and the successful experiences that I had.  None of that came
from religion even though I was raised to be religious, and
a better question than the title question might be: When did
people write their favorite morals into the religious texts
and how did they choose their favorites?

The Religious Ethical teachings don’t need any replacing because
we already have Ethics.  In other words, there is not gap to
fill in.

Secularhumanism.org has some good, short articles for an easy
introduction to Humanism, but if you want to get into the
nitty gritty of Humanism Corliss Lamont wrote a great book
treating the philosophy in a very formal way reaching back
into the history of Humanist ideas, contrasting that with
the modern opposition to Humanism, and spending a long time
highlighting the science that applies to dualism to agrue in
support of monism.  This has some ethical examples as well.
The book had a great effect on me when I had a belief in deism,
The Philosophy of Humanism, Eighth Edition.  Obviously,
though, no-one has a lock on Humanism and it is defined by
those who practice it.

And some other examples of written ethics, if you demand seeing
some for yourself, we see them written in many sources from
children stories that end with “the moral of the story is”, to
popular entertainment, to laws.  Here are some scatter-brained
but authoratitive example (no surprises here):

[url=http://www.archives.gov/national-archives-experience/charters/charters.html]http://www.archives.gov/national-archives-experience/charters/charters.html [/url]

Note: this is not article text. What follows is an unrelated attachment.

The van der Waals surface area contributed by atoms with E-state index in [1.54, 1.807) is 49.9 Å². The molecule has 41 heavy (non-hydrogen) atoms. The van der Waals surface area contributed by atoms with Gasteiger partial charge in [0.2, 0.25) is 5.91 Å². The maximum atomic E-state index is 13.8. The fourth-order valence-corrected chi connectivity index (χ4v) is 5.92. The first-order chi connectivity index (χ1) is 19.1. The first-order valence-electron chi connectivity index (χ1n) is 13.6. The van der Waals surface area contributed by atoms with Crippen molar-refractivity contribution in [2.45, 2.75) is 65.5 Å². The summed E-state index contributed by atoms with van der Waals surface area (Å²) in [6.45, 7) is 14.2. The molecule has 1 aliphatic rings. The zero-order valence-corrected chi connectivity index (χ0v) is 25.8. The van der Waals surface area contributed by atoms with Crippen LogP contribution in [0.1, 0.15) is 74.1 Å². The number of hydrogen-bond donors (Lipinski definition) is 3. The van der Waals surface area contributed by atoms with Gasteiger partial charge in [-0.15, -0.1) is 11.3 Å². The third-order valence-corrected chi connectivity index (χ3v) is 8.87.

[url=http://www.findlaw.com/]http://www.findlaw.com/ [/url]

You may want to argue that there’s a difference between law and
ethic, but I’d rebut that their difference is gray, fuzzy, and
highly subjective.  Here are some professional ethic examples:

http://www.ieee.org/portal/pages/about/whatis/code.html;jsessionid=F9G9kR4jlSNnZLpfQfGZhP1dJwYjvPLGmvM3bH5vm1LLvhydGfHf!-718689159

[url=http://www.ama-assn.org/ama/pub/category/2416.html]http://www.ama-assn.org/ama/pub/category/2416.html [/url]

- steve s.

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Posted: 21 June 2007 11:19 AM   [ Ignore ]   [ # 14 ]
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I think a better question is what ethical teachings are, in fact, necessarily religious.  That is, other than arbitrary rules like, say, dietary laws or dress codes or ceremonies to propitiate the gods, what rules for how to get along with others and live the good life that religions teach require the idea of God, or gods, or wood spirits, or whatever other supernatural spookiness?  It seems to me that the resort to superstition is always a matter of using fear or awe to help enforce some set of arbitrary rules that are demonstrably stupid (“give the priests your fattest sheep”), rather than the kinds of rules that people seem to approve of almost universally because hey make sense (“do unto others…”).

Instead of proving what is so ethical about ethics, maybe turn that question around and ask what is so ethical about religion, and especially organized religion.  How is Christianity, Islam, Judaism, Buddhism, Hinduism, etc. any better than Confucian ethics, or Socratic ethics, or socialist ethics?

“What do we replace religious ethics with?” strikes me as a question similar to “what should I replace the wood in my diet with?”